“The significance of nearly 30 municipal and industrial providers of Colorado River water signing on to this agreement is truly historic,” said Gene Shawcroft, General Manager of the Central Utah Water Conservancy District. “The commitments of municipal and industrial water agencies in both the Upper and Lower Colorado River Basins toward a unified approach to problem solving is critical in light of the current drought conditions and historic low reservoir elevations confronting the basin. I hope this agreement will provide an example of effective Basin-wide collaboration on the many Colorado River issues we face now and into the future.”

“Forging a sustainable future for the Colorado River will take a commitment from all of us to use less water. More than two dozen water agencies from cities across the Southwest have made this commitment on behalf of the millions of people they serve,” said Adel Hagekhalil, General Manager of the Metropolitan Water District of Southern California. “This MOU is a key step towards bringing the River into balance, and powerful proof that working together, we can build solutions.”

Conservation actions, programs, policies

Under the MOU, each participating water provider will implement the conservation actions, programs and/or policies most appropriate for its individual communities and water efficiency goals. While these water agencies primarily represent urban water uses, which is only a small fraction of the Colorado River’s total water consumption, the conservation strategies outlined will help reduce demands and protect water levels in lakes Powell and Mead.

“A sustainable, long-term plan for the Colorado River Basin requires all water users to reduce water demand commensurate with what the Colorado River can realistically supply given the new normal of hotter, drier weather,” said Ron Burke, President and CEO of the Alliance for Water Efficiency. “To this end, the Alliance for Water Efficiency commends the commitments from local water providers to expand water efficiency and conservation programs.”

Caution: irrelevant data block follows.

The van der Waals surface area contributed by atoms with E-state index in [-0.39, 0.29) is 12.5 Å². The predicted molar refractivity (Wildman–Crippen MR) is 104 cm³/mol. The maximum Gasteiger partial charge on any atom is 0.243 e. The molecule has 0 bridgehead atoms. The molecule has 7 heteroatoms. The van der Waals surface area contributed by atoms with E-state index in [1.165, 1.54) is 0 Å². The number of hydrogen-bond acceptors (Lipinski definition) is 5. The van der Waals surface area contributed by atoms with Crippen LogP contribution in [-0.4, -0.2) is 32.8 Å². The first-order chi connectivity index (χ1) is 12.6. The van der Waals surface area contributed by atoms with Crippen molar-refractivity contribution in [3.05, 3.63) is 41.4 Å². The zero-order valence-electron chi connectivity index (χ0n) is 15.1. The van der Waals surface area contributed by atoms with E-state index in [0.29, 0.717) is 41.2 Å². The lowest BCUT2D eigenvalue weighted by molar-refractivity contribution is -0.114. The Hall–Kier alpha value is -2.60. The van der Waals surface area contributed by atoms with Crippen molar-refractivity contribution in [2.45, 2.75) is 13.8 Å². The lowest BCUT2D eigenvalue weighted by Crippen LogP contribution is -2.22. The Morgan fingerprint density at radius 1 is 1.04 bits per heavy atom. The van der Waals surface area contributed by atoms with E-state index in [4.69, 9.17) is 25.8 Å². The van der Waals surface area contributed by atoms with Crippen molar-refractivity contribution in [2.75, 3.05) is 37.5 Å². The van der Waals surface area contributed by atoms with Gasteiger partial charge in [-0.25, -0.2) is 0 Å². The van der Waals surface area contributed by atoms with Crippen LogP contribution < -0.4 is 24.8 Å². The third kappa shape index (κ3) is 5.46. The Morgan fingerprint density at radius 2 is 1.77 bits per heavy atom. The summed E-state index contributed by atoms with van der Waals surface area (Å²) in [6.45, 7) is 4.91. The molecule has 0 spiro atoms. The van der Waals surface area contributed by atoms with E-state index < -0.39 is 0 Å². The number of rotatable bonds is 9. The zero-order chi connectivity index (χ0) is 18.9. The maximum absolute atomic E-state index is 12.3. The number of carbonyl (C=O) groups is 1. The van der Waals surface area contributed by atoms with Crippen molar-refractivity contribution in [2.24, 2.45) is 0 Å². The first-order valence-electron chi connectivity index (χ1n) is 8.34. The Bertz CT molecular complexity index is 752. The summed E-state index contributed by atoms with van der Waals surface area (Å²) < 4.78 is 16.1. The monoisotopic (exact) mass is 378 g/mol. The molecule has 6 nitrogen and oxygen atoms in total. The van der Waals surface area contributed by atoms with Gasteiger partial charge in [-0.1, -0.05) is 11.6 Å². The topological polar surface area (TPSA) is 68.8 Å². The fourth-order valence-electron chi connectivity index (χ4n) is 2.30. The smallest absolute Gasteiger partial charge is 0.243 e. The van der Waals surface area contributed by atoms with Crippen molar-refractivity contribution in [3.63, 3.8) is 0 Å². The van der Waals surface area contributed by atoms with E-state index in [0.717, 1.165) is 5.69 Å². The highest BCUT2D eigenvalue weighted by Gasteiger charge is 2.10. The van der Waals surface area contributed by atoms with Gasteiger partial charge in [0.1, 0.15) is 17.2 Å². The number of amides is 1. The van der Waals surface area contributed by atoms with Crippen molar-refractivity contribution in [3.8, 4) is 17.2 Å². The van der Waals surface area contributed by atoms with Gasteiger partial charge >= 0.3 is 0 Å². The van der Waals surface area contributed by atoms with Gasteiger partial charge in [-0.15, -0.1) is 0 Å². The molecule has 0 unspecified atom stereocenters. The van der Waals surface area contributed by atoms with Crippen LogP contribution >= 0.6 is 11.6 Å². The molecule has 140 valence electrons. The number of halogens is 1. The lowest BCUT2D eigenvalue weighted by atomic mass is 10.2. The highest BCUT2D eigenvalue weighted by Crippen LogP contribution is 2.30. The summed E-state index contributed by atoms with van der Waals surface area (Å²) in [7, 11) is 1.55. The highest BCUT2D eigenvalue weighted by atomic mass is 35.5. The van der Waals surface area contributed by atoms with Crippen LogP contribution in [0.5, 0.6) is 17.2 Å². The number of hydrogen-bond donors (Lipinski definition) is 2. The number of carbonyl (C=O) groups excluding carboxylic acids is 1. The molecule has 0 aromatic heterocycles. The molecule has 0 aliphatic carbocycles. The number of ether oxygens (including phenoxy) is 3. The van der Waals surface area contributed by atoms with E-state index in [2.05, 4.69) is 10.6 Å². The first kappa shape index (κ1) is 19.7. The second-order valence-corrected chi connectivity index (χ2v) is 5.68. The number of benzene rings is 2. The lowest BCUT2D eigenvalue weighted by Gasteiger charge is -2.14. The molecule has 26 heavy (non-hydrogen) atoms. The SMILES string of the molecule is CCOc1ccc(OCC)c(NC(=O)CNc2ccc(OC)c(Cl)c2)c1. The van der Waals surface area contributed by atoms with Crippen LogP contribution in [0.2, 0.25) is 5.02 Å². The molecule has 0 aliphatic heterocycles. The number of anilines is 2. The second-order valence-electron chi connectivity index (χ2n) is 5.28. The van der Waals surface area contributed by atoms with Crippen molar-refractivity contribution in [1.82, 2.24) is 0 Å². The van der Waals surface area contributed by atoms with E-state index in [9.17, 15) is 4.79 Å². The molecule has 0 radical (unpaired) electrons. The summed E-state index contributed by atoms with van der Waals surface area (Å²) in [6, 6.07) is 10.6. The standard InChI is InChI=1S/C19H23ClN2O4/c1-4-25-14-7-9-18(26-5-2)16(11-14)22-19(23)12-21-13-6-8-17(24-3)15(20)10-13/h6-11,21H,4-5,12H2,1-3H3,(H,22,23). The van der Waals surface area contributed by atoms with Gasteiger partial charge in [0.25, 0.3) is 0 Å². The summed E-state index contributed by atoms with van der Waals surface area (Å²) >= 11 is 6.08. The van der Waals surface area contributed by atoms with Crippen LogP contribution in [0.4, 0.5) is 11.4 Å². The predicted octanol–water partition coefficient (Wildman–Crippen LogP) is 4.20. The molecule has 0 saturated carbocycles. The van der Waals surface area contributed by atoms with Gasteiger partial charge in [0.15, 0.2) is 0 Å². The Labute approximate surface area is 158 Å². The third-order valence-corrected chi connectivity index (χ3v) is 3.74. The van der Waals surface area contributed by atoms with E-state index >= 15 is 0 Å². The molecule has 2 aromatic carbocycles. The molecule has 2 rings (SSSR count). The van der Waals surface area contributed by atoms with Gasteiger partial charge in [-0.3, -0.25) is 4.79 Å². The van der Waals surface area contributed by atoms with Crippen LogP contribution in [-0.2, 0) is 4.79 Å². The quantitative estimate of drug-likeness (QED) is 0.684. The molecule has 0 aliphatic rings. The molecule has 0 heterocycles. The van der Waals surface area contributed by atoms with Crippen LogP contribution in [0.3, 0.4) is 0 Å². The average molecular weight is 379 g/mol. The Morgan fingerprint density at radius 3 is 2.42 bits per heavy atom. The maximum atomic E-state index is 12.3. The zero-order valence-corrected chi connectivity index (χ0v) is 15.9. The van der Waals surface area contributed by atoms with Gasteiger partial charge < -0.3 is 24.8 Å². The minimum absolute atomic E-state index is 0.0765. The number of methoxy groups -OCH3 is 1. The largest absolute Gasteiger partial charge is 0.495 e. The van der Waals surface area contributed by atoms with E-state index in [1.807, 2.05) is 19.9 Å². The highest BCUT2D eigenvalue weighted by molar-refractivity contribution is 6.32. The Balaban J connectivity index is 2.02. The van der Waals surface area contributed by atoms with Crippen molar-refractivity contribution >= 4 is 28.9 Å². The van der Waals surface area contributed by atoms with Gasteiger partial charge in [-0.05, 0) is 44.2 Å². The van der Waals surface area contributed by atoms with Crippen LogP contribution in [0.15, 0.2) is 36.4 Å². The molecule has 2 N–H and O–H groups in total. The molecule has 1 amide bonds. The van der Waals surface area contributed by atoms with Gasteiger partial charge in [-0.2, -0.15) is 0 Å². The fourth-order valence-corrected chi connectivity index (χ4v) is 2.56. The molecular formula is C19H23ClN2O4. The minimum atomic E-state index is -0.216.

In a joint letter of support, seven environmental, conservation, and non-governmental organizations called the MOU “an important step in the right direction,” further stating that “achieving these commitments is a necessary first phase to preserve the longevity of the Basin.”

Today’s announcement builds upon an initial MOU executed in August 2022 between Aurora Water, Denver Water, The Metropolitan Water District of Southern California, Pueblo Water and Southern Nevada Water Authority, significantly expanding participation and commitments from water providers across the Basin to implement best practices to conserve and enhance water efficiency.

Links to Water Provider LettersJoint Letter from NGOs and Alliance for Water Efficiency Letter

Below is a list of all participating municipal and public water providers, as well as the respective media contacts:


Central Arizona Project

Crystal Thompson, , 602-321-9349

DeEtte Person, , 480-620-7685

City of Chandler

Toni Smith, , 408-782-2701

City of Mesa

Weston Brown, , 480-644-5713

City of Peoria

Briana Cortinas, , 623-773-7825

City of Phoenix